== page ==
6 things I learned from an online semester

A Loyola student shares what she learned during her semester online due to COVID-19
Mary Auletta portrait photo

When I pictured my senior year of college, living, learning, and working remotely was the last thing I could have imagined.

I pictured my fall on campus, studying to complete my bachelor’s degree in communication and marketing. I absolutely loved the idea of finishing my final year at Loyola with the support of amazing professors, spending time with my peers, and having all my “last moments” as a student on the Evergreen campus.

Having to travel home to Yardley, Pa., early last spring due to COVID-19 was a big adjustment. Not returning this fall was a bigger issue that I knew could leave me feeling lost. But in my four years as a Loyola student, I’ve learned that feeling lost is not an option, even as I started coming to terms with what an online semester would mean for me academically and socially—and then in September, as I adjusted to virtual classes.

It has been a hard but rewarding few months that have made me fundamentally reevaluate what is truly important during times of struggle and challenge. Here are six lessons I learned from this semester.

1. It’s important to stay motivated

This has been a constant battle for me during my digital semester. I have needed to challenge myself to stay motivated and focused, especially when Zoom fatigue gets the best of me. It is so easy to feel ungrounded and to suffer from low energy, particularly when you’re not leaving your house or your workspace every day. The best thing you can do for yourself is to keep moving and create a routine. I have gone through many trials and errors to make sure I am staying self-motivated and on top of my work. It has been interesting to have the time to explore what works best for me that I sometimes do not get the chance to think about while being on campus.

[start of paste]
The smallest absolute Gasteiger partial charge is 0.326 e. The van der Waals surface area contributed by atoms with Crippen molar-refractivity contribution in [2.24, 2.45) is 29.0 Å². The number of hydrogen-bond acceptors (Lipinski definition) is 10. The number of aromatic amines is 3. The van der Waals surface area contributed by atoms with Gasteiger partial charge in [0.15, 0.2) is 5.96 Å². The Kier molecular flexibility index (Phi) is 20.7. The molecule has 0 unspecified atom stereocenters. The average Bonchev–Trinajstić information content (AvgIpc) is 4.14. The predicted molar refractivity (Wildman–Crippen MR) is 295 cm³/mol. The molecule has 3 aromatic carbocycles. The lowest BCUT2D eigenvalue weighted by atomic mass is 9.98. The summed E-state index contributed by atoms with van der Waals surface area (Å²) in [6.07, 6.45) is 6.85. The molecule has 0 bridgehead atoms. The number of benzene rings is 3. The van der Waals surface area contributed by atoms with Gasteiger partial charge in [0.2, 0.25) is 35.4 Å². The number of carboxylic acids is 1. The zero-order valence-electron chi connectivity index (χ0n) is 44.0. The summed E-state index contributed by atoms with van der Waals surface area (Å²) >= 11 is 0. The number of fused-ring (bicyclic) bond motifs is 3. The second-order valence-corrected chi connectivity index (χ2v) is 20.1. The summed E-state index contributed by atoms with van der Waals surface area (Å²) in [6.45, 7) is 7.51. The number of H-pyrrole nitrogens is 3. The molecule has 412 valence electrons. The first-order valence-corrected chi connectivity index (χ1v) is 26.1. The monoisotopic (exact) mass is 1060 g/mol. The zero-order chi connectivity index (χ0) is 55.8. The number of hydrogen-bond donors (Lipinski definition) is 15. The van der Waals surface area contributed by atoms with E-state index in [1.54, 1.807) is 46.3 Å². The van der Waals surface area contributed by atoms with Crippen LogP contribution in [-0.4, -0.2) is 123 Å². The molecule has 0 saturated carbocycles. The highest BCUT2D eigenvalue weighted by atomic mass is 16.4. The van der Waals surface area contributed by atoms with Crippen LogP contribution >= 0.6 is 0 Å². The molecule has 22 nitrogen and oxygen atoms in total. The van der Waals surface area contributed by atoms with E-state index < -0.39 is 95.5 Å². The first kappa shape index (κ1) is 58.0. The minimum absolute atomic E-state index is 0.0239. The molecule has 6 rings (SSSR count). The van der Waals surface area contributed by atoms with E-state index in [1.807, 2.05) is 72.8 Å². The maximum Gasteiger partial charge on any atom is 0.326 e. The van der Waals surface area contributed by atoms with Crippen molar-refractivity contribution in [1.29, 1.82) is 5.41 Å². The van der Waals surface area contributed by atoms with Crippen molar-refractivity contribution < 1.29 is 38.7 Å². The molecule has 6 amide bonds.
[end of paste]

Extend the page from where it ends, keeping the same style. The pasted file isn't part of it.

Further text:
2. The Career Center is always there to help

The Career Center has been a great resource this fall. Even though the pandemic has created barriers to become more involved with career preparation, the Career Center always goes out of their way to help me, even virtually. The Career Center has offered virtual drop-in hours and times to set up appointments through Handshake for Loyola Greyhounds. Staying connected has helped me figure out a clearer path on what I am prioritizing for my future career.

3. Access to education looks different for everyone

The transition from in-person learning to a virtual environment can be difficult to accept. But what I am grateful for is being able to stay connected and have access to continue my education through technology. Remembering that not everyone has access to reliable Wi-Fi—or the technological equipment or platforms that online learning requires—has made me realize how important it is to still utilize my time learning, even if it is not in the way I imagined or planned.

4. Health is a privilege

Living through a global pandemic caused great suffering to many individuals and families. An uncompromised immune system and an overall healthy well-being is something that is not granted to everyone. I have been fortunate to realize, especially right now, how lucky I am to have a strong immune system to get me through a pandemic. I must remember how my health is a privilege and that COVID-19 is affecting everyone very differently.

5. The value of meaningful relationships

Staying connected while being separated from your friends really showed me the value of my relationships, especially during quarantine. I look at my friends and family in an entirely new light now. I did not realize how important it is to support one another. Our society is faced with a challenge most of us have never experienced before. I’ve learned that no matter what, we need to be able to come together and support each other, in spite of and regardless of the situation. I feel like I depend on my family and friends more than ever now. To me, moving into a virtual environment has taught me that my relationships are a priority in my life that I never want to lose.

6. How much I miss Loyola

Being away from Loyola reaffirmed for me how much I miss being with my fellow Hounds. There is nothing like being physically on campus with my classmates and friends, being involved with and the interactions that come with extracurriculars, clubs, and campus events, and working closely with my professors to further my Jesuit education. I cannot wait to be back on campus next semester to enjoy my final moments with the hardworking and passionate staff and students of Loyola. The moment we reunite on the beautiful Evergreen campus next semester will be so special, and it gives me the extra push to finish this virtual semester strong.

As a student, Mary was involved with the Loyola Marketing Association, Public Relations Student Society of America, Irish American Club, Loyola Dance Company, and GreyComm Studios; she studied abroad in Cork, Ireland, during her junior year.